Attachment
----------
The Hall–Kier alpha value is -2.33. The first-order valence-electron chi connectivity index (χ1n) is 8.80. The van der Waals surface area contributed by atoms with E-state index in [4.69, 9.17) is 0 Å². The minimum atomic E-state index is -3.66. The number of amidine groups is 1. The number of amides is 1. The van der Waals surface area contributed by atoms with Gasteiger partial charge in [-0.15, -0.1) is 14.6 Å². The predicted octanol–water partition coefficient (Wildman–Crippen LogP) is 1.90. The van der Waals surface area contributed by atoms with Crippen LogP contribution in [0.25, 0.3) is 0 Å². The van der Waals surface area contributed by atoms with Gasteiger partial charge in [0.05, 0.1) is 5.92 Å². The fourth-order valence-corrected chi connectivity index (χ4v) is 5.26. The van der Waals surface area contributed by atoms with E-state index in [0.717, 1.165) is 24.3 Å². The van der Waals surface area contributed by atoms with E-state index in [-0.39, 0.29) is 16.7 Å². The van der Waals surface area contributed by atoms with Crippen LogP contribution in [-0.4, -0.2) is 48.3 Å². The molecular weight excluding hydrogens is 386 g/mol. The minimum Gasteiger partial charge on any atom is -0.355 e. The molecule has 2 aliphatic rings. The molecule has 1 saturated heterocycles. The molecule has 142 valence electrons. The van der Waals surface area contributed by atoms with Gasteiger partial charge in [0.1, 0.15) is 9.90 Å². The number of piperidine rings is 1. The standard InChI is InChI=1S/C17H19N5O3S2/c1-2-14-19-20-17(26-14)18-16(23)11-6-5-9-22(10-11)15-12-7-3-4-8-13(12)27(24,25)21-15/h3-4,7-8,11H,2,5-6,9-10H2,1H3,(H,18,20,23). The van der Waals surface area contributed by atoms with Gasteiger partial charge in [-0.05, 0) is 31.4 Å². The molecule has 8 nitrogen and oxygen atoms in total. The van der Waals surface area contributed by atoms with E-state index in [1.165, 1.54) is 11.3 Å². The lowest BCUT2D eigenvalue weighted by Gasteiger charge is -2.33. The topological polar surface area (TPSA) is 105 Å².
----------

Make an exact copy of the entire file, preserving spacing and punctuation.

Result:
The Hall–Kier alpha value is -2.33. The first-order valence-electron chi connectivity index (χ1n) is 8.80. The van der Waals surface area contributed by atoms with E-state index in [4.69, 9.17) is 0 Å². The minimum atomic E-state index is -3.66. The number of amidine groups is 1. The number of amides is 1. The van der Waals surface area contributed by atoms with Gasteiger partial charge in [-0.15, -0.1) is 14.6 Å². The predicted octanol–water partition coefficient (Wildman–Crippen LogP) is 1.90. The van der Waals surface area contributed by atoms with Crippen LogP contribution in [0.25, 0.3) is 0 Å². The van der Waals surface area contributed by atoms with Gasteiger partial charge in [0.05, 0.1) is 5.92 Å². The fourth-order valence-corrected chi connectivity index (χ4v) is 5.26. The van der Waals surface area contributed by atoms with E-state index in [0.717, 1.165) is 24.3 Å². The van der Waals surface area contributed by atoms with E-state index in [-0.39, 0.29) is 16.7 Å². The van der Waals surface area contributed by atoms with Crippen LogP contribution in [-0.4, -0.2) is 48.3 Å². The molecular weight excluding hydrogens is 386 g/mol. The minimum Gasteiger partial charge on any atom is -0.355 e. The molecule has 2 aliphatic rings. The molecule has 1 saturated heterocycles. The molecule has 142 valence electrons. The van der Waals surface area contributed by atoms with Gasteiger partial charge in [0.1, 0.15) is 9.90 Å². The number of piperidine rings is 1. The standard InChI is InChI=1S/C17H19N5O3S2/c1-2-14-19-20-17(26-14)18-16(23)11-6-5-9-22(10-11)15-12-7-3-4-8-13(12)27(24,25)21-15/h3-4,7-8,11H,2,5-6,9-10H2,1H3,(H,18,20,23). The van der Waals surface area contributed by atoms with Gasteiger partial charge in [-0.05, 0) is 31.4 Å². The molecule has 8 nitrogen and oxygen atoms in total. The van der Waals surface area contributed by atoms with E-state index in [1.165, 1.54) is 11.3 Å². The lowest BCUT2D eigenvalue weighted by Gasteiger charge is -2.33. The topological polar surface area (TPSA) is 105 Å².